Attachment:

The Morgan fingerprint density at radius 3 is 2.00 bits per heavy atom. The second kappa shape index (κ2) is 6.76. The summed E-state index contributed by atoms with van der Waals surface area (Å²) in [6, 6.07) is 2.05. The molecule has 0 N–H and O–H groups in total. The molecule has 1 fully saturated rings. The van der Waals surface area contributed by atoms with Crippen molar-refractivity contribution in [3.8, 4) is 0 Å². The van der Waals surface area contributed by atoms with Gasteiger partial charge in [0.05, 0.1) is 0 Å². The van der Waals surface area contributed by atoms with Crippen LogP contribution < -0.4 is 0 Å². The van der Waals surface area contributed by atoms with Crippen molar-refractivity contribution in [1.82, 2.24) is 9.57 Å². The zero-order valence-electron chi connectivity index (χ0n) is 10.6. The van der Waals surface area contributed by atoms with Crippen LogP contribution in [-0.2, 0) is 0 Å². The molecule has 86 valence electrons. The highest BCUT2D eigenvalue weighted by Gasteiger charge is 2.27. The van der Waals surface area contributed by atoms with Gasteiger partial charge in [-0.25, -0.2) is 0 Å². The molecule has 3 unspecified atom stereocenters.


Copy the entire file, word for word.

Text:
The Morgan fingerprint density at radius 3 is 2.00 bits per heavy atom. The second kappa shape index (κ2) is 6.76. The summed E-state index contributed by atoms with van der Waals surface area (Å²) in [6, 6.07) is 2.05. The molecule has 0 N–H and O–H groups in total. The molecule has 1 fully saturated rings. The van der Waals surface area contributed by atoms with Crippen molar-refractivity contribution in [3.8, 4) is 0 Å². The van der Waals surface area contributed by atoms with Gasteiger partial charge in [0.05, 0.1) is 0 Å². The van der Waals surface area contributed by atoms with Crippen LogP contribution < -0.4 is 0 Å². The van der Waals surface area contributed by atoms with Crippen molar-refractivity contribution in [1.82, 2.24) is 9.57 Å². The zero-order valence-electron chi connectivity index (χ0n) is 10.6. The van der Waals surface area contributed by atoms with Crippen LogP contribution in [-0.2, 0) is 0 Å². The molecule has 86 valence electrons. The highest BCUT2D eigenvalue weighted by Gasteiger charge is 2.27. The van der Waals surface area contributed by atoms with Gasteiger partial charge in [-0.25, -0.2) is 0 Å². The molecule has 3 unspecified atom stereocenters.